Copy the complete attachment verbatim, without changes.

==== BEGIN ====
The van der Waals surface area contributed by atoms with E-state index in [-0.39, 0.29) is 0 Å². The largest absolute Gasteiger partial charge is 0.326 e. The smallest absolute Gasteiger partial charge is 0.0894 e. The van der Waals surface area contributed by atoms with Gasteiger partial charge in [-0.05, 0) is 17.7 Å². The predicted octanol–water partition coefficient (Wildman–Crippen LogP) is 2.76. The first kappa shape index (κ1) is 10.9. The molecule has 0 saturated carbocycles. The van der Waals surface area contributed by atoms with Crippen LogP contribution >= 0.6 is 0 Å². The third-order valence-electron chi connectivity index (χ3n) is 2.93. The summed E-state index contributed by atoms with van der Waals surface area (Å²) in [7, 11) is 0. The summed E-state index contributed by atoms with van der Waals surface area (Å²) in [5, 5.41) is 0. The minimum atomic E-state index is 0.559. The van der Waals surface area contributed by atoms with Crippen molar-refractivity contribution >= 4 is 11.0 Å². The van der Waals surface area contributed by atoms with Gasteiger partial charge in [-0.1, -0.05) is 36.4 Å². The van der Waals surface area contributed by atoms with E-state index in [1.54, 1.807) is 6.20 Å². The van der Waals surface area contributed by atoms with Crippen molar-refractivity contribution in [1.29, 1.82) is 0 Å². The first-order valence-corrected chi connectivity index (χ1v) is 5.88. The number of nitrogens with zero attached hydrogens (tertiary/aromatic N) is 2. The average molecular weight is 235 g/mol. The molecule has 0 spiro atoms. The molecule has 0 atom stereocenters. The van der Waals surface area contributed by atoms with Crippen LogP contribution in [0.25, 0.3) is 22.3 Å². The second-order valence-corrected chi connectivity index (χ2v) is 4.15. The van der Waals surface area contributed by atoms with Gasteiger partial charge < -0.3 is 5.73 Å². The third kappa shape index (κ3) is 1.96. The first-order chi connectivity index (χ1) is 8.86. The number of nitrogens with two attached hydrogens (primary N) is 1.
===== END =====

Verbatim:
The van der Waals surface area contributed by atoms with E-state index in [-0.39, 0.29) is 0 Å². The largest absolute Gasteiger partial charge is 0.326 e. The smallest absolute Gasteiger partial charge is 0.0894 e. The van der Waals surface area contributed by atoms with Gasteiger partial charge in [-0.05, 0) is 17.7 Å². The predicted octanol–water partition coefficient (Wildman–Crippen LogP) is 2.76. The first kappa shape index (κ1) is 10.9. The molecule has 0 saturated carbocycles. The van der Waals surface area contributed by atoms with Crippen LogP contribution >= 0.6 is 0 Å². The third-order valence-electron chi connectivity index (χ3n) is 2.93. The summed E-state index contributed by atoms with van der Waals surface area (Å²) in [7, 11) is 0. The summed E-state index contributed by atoms with van der Waals surface area (Å²) in [5, 5.41) is 0. The minimum atomic E-state index is 0.559. The van der Waals surface area contributed by atoms with Crippen molar-refractivity contribution >= 4 is 11.0 Å². The van der Waals surface area contributed by atoms with Gasteiger partial charge in [-0.1, -0.05) is 36.4 Å². The van der Waals surface area contributed by atoms with E-state index in [1.54, 1.807) is 6.20 Å². The van der Waals surface area contributed by atoms with Crippen molar-refractivity contribution in [1.29, 1.82) is 0 Å². The first-order valence-corrected chi connectivity index (χ1v) is 5.88. The number of nitrogens with zero attached hydrogens (tertiary/aromatic N) is 2. The average molecular weight is 235 g/mol. The molecule has 0 spiro atoms. The molecule has 0 atom stereocenters. The van der Waals surface area contributed by atoms with Crippen LogP contribution in [0.25, 0.3) is 22.3 Å². The second-order valence-corrected chi connectivity index (χ2v) is 4.15. The van der Waals surface area contributed by atoms with Gasteiger partial charge < -0.3 is 5.73 Å². The third kappa shape index (κ3) is 1.96. The first-order chi connectivity index (χ1) is 8.86. The number of nitrogens with two attached hydrogens (primary N) is 1.